(KTVI) Missouri Governor Jay Nixon recently sat down for an exclusive interview with FOX2 news, and addressed several topics, including the future of the St. Louis Rams in the state, the same-sex marriage debate, and his own political future after his term ends in 2016.
Governor Nixon renewed his push for the state legislature to approve an expansion of Medicaid in Missouri, citing other states and Republican governors like Chris Christie and John Kasich who have made the move, which is paid for by the federal government for three years.
"We need to quit sending our tax dollars to Washington so they can send it to states like New Jersey, Nevada or Michigan or Ohio and instead keep those dollars here where we can improve both health care opportunities as well as reform the system." Republicans in the GOP-controlled state legislature here have instead called for Medicaid reform.
On same-sex marriage, which is back in the headlines in Missouri 10 years after voters passed a constitutional amendment banning it, Nixon voiced support for a new vote by the public. The former state Attorney General seemed less interested in seeing the full legalization of marijuana come to Missouri, as it has in Colorado. Nixon indicated a look at medical marijuana, once input was taken from the medical community, was more likely.
Next month, state education officials will decide how Missouri will handle the unaccredited school crisis moving forward. After a lengthy state Supreme Court battle ultimately allowed students at the Riverview Gardens and Normandy school districts to transfer to accredited districts, Normandy finds itself on the brink of bankruptcy because of the costs of paying for the transfers students' transportation. Nixon said the lesson from the Normandy and Riverview Gardens situation is that earlier intervention is necessary. "We all know that the best policy is to get is to intervene and help school districts that are headed in the wrong direction much sooner so that no districts become unaccredited," Nixon said.
Governor Nixon has taken the lead on negotiations aimed at keeping the St. Louis Rams in the city. Those talks have been publicly viewed as being at something of standstill since the team and the St. Louis Convention and Visitors Bureau could not come to an agreement in arbitration. Rams owner Stan Kroenke's recent move to purchase a plot of land that could be used for a stadium in Los Angeles renewed fears that the team could relocate after the Edward Jones Dome's lease moves to a year-to-year status after the 2015 season. Governor Nixon would not comment on specific discussions he's had with Kroenke. He ruled out a Jerry Jones style "Taj Majal" in the image of AT&T Stadium in Arlington, Texas, but otherwise said he feels like there's time to get a deal done.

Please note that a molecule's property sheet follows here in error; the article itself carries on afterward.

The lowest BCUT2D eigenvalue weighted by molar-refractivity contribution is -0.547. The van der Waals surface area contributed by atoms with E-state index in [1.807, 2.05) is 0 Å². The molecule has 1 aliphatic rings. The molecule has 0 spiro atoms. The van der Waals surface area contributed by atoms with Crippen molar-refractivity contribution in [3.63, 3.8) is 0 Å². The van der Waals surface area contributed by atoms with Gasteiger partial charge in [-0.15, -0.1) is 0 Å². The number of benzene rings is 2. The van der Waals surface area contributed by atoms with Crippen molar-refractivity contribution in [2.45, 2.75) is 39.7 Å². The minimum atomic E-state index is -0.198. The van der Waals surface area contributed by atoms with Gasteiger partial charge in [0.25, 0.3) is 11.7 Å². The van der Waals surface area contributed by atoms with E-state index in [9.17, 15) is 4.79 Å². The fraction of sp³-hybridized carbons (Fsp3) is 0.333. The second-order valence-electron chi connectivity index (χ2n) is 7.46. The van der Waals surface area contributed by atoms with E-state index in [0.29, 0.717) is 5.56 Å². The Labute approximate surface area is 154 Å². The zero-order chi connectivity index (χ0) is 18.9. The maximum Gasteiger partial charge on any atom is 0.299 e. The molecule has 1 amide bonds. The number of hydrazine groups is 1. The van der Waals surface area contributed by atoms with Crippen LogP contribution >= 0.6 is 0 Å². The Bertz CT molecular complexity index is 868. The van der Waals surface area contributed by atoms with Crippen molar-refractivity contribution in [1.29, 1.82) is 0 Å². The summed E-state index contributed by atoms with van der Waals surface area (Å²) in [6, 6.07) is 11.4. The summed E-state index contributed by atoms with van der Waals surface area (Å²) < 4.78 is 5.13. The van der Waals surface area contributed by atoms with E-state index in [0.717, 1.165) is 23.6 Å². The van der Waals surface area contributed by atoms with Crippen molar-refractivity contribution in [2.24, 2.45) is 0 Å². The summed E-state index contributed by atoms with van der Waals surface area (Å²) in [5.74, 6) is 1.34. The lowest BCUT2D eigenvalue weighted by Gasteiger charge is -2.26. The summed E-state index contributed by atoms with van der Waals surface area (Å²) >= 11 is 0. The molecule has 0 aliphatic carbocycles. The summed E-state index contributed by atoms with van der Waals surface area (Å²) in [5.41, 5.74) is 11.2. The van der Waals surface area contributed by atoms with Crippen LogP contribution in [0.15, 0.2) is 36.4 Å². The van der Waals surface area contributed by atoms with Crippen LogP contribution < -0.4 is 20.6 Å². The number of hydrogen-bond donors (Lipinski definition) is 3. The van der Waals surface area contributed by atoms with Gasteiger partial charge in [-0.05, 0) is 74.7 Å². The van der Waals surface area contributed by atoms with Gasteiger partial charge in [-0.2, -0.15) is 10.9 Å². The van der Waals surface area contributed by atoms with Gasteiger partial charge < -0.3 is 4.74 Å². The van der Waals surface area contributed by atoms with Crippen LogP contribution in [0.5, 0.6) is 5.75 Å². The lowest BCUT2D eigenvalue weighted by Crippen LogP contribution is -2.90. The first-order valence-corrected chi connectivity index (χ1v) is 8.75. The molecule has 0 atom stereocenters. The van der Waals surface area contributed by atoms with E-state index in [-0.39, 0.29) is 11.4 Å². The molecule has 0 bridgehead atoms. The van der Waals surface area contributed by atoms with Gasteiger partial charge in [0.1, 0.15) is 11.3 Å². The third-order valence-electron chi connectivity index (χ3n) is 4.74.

"We're looking very carefully at what we can do...what's best for the taxpayers as well as to keep this very important team there. I think the team...the NFL clearly wants to be in St. Louis. I think it's a good market for them. They like the center part of the country so we'll have some continuing discussions as the weeks and months go forward but they don't flip to year to year till 15, and so we've got some time here," Nixon said.
There has been plenty of speculation about what Nixon, who is barred by term limits from running for re-election in 2016, has designs on next. It sounds like people can cross off a second bid for the United States Senate.
"After being governor, going up there to Washington as a freshman Senator doesn't tremendously interest me at this point...the rest of anything else is something that's really not a focal point of my attention right now," he said. I think Secretary Clinton would make a great candidate for President. I'm hopeful that she runs and if she does run I look forward to making sure that she carries the Show Me State."
In an interview with Politico during a weekend trip to Washington, DC to meet with President Obama and the nation's governor, Nixon renewed his support for a Hillary Clinton run, but left the door open to his own White House bid.